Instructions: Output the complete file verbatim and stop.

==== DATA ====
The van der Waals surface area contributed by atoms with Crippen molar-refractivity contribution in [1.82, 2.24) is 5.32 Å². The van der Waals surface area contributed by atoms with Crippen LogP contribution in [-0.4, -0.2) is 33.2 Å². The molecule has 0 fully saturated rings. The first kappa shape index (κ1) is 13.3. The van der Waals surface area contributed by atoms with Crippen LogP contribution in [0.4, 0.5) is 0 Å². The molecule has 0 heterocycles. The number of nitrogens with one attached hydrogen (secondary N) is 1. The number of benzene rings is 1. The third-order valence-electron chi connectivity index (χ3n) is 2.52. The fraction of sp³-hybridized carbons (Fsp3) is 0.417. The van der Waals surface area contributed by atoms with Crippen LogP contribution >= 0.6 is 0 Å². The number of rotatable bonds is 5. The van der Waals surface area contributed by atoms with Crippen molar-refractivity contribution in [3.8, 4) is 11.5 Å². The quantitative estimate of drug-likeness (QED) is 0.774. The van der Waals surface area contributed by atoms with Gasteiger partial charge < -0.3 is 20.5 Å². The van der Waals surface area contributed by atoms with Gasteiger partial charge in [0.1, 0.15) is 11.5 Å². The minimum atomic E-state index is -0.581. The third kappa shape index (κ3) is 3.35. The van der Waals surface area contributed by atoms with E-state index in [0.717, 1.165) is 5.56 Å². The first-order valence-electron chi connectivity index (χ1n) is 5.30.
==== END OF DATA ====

The van der Waals surface area contributed by atoms with Crippen molar-refractivity contribution in [1.82, 2.24) is 5.32 Å². The van der Waals surface area contributed by atoms with Crippen LogP contribution in [-0.4, -0.2) is 33.2 Å². The molecule has 0 fully saturated rings. The first kappa shape index (κ1) is 13.3. The van der Waals surface area contributed by atoms with Crippen LogP contribution in [0.4, 0.5) is 0 Å². The molecule has 0 heterocycles. The number of nitrogens with one attached hydrogen (secondary N) is 1. The number of benzene rings is 1. The third-order valence-electron chi connectivity index (χ3n) is 2.52. The fraction of sp³-hybridized carbons (Fsp3) is 0.417. The van der Waals surface area contributed by atoms with Crippen LogP contribution >= 0.6 is 0 Å². The number of rotatable bonds is 5. The van der Waals surface area contributed by atoms with Crippen molar-refractivity contribution in [3.8, 4) is 11.5 Å². The quantitative estimate of drug-likeness (QED) is 0.774. The van der Waals surface area contributed by atoms with Gasteiger partial charge < -0.3 is 20.5 Å². The van der Waals surface area contributed by atoms with Gasteiger partial charge in [0.1, 0.15) is 11.5 Å². The minimum atomic E-state index is -0.581. The third kappa shape index (κ3) is 3.35. The van der Waals surface area contributed by atoms with E-state index in [0.717, 1.165) is 5.56 Å². The first-order valence-electron chi connectivity index (χ1n) is 5.30.